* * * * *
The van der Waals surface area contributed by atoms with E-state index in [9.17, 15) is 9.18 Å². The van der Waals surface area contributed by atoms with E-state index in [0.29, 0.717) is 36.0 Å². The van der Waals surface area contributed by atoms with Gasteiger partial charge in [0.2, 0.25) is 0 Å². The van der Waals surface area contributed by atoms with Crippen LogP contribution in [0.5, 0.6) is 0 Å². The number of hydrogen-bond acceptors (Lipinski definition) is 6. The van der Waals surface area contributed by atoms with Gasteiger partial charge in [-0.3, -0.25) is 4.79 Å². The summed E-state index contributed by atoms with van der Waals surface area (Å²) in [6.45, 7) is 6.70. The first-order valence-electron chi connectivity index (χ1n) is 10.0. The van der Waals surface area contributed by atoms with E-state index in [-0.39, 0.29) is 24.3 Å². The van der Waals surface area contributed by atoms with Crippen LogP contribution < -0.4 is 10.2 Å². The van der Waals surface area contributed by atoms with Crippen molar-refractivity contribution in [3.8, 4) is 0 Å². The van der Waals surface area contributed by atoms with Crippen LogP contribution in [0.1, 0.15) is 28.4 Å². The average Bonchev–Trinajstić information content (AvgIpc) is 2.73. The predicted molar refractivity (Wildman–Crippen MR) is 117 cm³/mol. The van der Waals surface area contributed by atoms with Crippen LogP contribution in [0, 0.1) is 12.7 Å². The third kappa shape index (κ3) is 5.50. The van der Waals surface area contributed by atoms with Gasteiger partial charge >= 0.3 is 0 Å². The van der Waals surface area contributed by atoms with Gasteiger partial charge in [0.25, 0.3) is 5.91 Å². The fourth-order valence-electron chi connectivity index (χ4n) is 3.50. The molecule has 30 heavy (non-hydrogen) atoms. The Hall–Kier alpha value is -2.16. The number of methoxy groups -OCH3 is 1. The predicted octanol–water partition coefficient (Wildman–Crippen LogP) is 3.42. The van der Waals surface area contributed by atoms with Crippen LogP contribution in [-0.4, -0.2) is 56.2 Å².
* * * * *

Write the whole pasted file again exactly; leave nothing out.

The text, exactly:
The van der Waals surface area contributed by atoms with E-state index in [9.17, 15) is 9.18 Å². The van der Waals surface area contributed by atoms with E-state index in [0.29, 0.717) is 36.0 Å². The van der Waals surface area contributed by atoms with Gasteiger partial charge in [0.2, 0.25) is 0 Å². The van der Waals surface area contributed by atoms with Crippen LogP contribution in [0.5, 0.6) is 0 Å². The number of hydrogen-bond acceptors (Lipinski definition) is 6. The van der Waals surface area contributed by atoms with Gasteiger partial charge in [-0.3, -0.25) is 4.79 Å². The summed E-state index contributed by atoms with van der Waals surface area (Å²) in [6.45, 7) is 6.70. The first-order valence-electron chi connectivity index (χ1n) is 10.0. The van der Waals surface area contributed by atoms with E-state index in [-0.39, 0.29) is 24.3 Å². The van der Waals surface area contributed by atoms with Crippen LogP contribution < -0.4 is 10.2 Å². The van der Waals surface area contributed by atoms with Crippen molar-refractivity contribution in [3.8, 4) is 0 Å². The van der Waals surface area contributed by atoms with Crippen LogP contribution in [0.1, 0.15) is 28.4 Å². The average Bonchev–Trinajstić information content (AvgIpc) is 2.73. The predicted molar refractivity (Wildman–Crippen MR) is 117 cm³/mol. The van der Waals surface area contributed by atoms with Crippen LogP contribution in [0, 0.1) is 12.7 Å². The third kappa shape index (κ3) is 5.50. The van der Waals surface area contributed by atoms with Gasteiger partial charge >= 0.3 is 0 Å². The van der Waals surface area contributed by atoms with Gasteiger partial charge in [0.25, 0.3) is 5.91 Å². The fourth-order valence-electron chi connectivity index (χ4n) is 3.50. The molecule has 30 heavy (non-hydrogen) atoms. The Hall–Kier alpha value is -2.16. The number of methoxy groups -OCH3 is 1. The predicted octanol–water partition coefficient (Wildman–Crippen LogP) is 3.42. The van der Waals surface area contributed by atoms with Crippen LogP contribution in [-0.4, -0.2) is 56.2 Å².